Important: The notes B and C directly follow each other without a note in-between, as do E and F. These combinations of notes are known as enharmonic equivalents.
What are the 12 notes on a guitar?
There are 12 notes in an octave, and each note is represented by a letter. The higher the letter, the higher the note. A is the lowest, and E is the highest. Again, this is the complete order you will hear from the open string all the way to the 12th fret:
A, A#, B, C, C#, D, D#, E, F, F#, G, G#, A
These notes are also called the 12 chromatic scale notes. They appear at each fret along the entire neck of the guitar and on all 6 strings.
A chromatic scale has all 12 possible pitches, or notes, within an octave to make music. In other words, when you divide an octave into twelve equal parts, the result is the 12 notes of the chromatic scale.
What are the 7 notes on a guitar?
The 7 notes on a guitar are the natural notes. Natural notes are notes that do not have sharps or flats. These notes are A, B, C, D, E, F, G.
Notice that after the G, there is no H. The following note is A, but it’s at a higher register than the previous A. This is because it has moved up to a higher octave. Octaves help divide all the notes into manageable parts.
How many notes are there on a guitar fretboard?
If you count all the notes in a guitar fretboard, you will come up with around 45 to 48 unique notes, depending on the guitar.
As we now know, there are 12 chromatic scale notes on a guitar, whether it’s an acoustic or an electric. Again, these notes are A, A#, B, C, C#, D, D#, E, F, F#, G, and G#.
We determine the number of unique notes depending on how many frets a guitar has. A typical standard guitar has 21 or 22 frets. However, guitars with as many as 24 frets are popular now too. From there, we can then determine the number of octaves a guitar has.
There are 4 octaves on a 24-fret guitar, counting up to the 24th fret from the low E to the high E string. Meanwhile, a standard-tuned, 22-fret guitar has a range of slightly less than 4 octaves.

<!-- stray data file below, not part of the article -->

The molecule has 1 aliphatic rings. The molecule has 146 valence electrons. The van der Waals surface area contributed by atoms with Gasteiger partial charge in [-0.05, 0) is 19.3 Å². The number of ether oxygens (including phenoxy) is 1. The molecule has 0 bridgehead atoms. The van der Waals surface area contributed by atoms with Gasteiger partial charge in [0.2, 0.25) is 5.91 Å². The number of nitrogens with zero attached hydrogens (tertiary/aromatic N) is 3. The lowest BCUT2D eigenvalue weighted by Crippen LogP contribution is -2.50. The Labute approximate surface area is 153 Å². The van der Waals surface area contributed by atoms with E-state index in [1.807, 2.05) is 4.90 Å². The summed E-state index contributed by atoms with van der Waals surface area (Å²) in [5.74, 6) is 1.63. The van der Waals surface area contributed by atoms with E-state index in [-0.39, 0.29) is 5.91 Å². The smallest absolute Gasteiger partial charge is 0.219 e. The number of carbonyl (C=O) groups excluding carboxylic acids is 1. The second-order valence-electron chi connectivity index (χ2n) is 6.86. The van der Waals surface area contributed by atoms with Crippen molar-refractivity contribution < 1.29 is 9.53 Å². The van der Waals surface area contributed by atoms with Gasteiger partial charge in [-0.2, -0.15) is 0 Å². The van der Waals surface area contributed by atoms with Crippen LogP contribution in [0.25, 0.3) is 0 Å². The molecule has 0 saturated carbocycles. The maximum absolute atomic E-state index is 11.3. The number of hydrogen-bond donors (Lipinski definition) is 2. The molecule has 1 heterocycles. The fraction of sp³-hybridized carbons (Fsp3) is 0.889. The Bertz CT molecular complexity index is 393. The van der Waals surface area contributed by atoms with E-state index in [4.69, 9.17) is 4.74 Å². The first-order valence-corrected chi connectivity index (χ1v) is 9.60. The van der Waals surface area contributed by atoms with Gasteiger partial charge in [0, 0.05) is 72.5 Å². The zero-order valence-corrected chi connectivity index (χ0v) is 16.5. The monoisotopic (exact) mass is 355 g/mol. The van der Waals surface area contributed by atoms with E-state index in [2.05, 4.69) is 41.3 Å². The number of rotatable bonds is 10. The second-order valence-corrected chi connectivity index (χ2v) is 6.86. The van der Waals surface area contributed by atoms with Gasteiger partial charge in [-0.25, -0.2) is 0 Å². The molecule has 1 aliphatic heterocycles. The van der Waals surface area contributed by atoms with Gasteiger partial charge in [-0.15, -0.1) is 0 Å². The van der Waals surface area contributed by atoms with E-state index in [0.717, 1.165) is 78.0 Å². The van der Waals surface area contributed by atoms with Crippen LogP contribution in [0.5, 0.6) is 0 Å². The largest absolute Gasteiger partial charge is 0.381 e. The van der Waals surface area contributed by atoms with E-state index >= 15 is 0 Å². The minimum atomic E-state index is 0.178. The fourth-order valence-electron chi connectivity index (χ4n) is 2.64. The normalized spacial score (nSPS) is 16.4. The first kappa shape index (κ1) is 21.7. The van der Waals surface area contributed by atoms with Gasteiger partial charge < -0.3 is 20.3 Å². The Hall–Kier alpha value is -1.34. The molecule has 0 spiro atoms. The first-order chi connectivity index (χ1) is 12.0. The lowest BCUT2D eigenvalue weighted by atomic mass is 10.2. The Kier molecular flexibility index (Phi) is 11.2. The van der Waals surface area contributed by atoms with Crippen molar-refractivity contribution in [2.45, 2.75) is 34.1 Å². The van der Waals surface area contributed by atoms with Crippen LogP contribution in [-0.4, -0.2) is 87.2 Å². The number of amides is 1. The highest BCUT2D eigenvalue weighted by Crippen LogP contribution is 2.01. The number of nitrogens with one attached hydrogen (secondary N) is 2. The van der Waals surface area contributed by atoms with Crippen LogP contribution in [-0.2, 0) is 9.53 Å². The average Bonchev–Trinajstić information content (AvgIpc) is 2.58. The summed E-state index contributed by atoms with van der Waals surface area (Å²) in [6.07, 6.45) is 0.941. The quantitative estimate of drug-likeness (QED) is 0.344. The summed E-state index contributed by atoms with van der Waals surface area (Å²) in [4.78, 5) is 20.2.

To calculate the number of all unique tones in a guitar, we multiply the number of octaves by the number of chromatic notes (12 in total). It would look like:
4 octaves x 12 chromatic notes = 48 unique notes (24-fret guitar)
3.75 octaves x 12 chromatic notes = 45 unique notes (22-fret guitar)
Therefore, a 24-fret guitar has 48 unique notes since each can be played at different pitches. On the other hand, a 6-string, 22-fret guitar has 45 unique notes.
The guitar may be simple to play, but learning all of the notes on a fretboard is not so easy. Knowing how many guitar notes to learn helps guitarists understand and master their instruments.
Eduardo Perez is a multi-instrumentalist with over 20 years of experience playing instruments such as piano, guitar, ukulele, and bass. Having arranged songs and produced music in a recording studio, he has a wealth of knowledge to share about analyzing songs, composing, and producing. Currently pursuing a Bachelor of Arts degree in Interdisciplinary Musical Studies at Berklee College School of Music. Featured on Entrepreneur.com. Subscribe to his YouTube channel, or follow him on Instagram.